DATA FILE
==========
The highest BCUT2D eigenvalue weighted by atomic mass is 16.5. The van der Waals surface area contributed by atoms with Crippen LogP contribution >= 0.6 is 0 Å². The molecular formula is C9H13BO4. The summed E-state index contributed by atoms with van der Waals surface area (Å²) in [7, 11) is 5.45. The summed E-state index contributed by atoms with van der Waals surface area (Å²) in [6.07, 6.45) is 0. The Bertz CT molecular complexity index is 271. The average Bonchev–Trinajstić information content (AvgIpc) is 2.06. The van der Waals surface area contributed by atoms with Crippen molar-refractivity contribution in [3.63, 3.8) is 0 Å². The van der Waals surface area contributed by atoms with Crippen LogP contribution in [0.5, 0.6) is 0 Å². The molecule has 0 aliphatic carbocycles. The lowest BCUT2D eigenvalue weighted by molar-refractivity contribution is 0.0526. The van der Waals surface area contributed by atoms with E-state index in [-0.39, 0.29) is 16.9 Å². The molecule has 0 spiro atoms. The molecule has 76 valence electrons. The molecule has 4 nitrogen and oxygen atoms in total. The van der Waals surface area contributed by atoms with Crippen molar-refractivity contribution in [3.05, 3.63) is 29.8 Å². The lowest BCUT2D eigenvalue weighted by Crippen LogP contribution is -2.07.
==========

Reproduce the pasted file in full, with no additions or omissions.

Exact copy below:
The highest BCUT2D eigenvalue weighted by atomic mass is 16.5. The van der Waals surface area contributed by atoms with Crippen LogP contribution >= 0.6 is 0 Å². The molecular formula is C9H13BO4. The summed E-state index contributed by atoms with van der Waals surface area (Å²) in [7, 11) is 5.45. The summed E-state index contributed by atoms with van der Waals surface area (Å²) in [6.07, 6.45) is 0. The Bertz CT molecular complexity index is 271. The average Bonchev–Trinajstić information content (AvgIpc) is 2.06. The van der Waals surface area contributed by atoms with Crippen molar-refractivity contribution in [3.63, 3.8) is 0 Å². The van der Waals surface area contributed by atoms with Crippen LogP contribution in [0.5, 0.6) is 0 Å². The molecule has 0 aliphatic carbocycles. The lowest BCUT2D eigenvalue weighted by molar-refractivity contribution is 0.0526. The van der Waals surface area contributed by atoms with E-state index in [-0.39, 0.29) is 16.9 Å². The molecule has 0 spiro atoms. The molecule has 76 valence electrons. The molecule has 4 nitrogen and oxygen atoms in total. The van der Waals surface area contributed by atoms with Crippen molar-refractivity contribution in [3.05, 3.63) is 29.8 Å². The lowest BCUT2D eigenvalue weighted by Crippen LogP contribution is -2.07.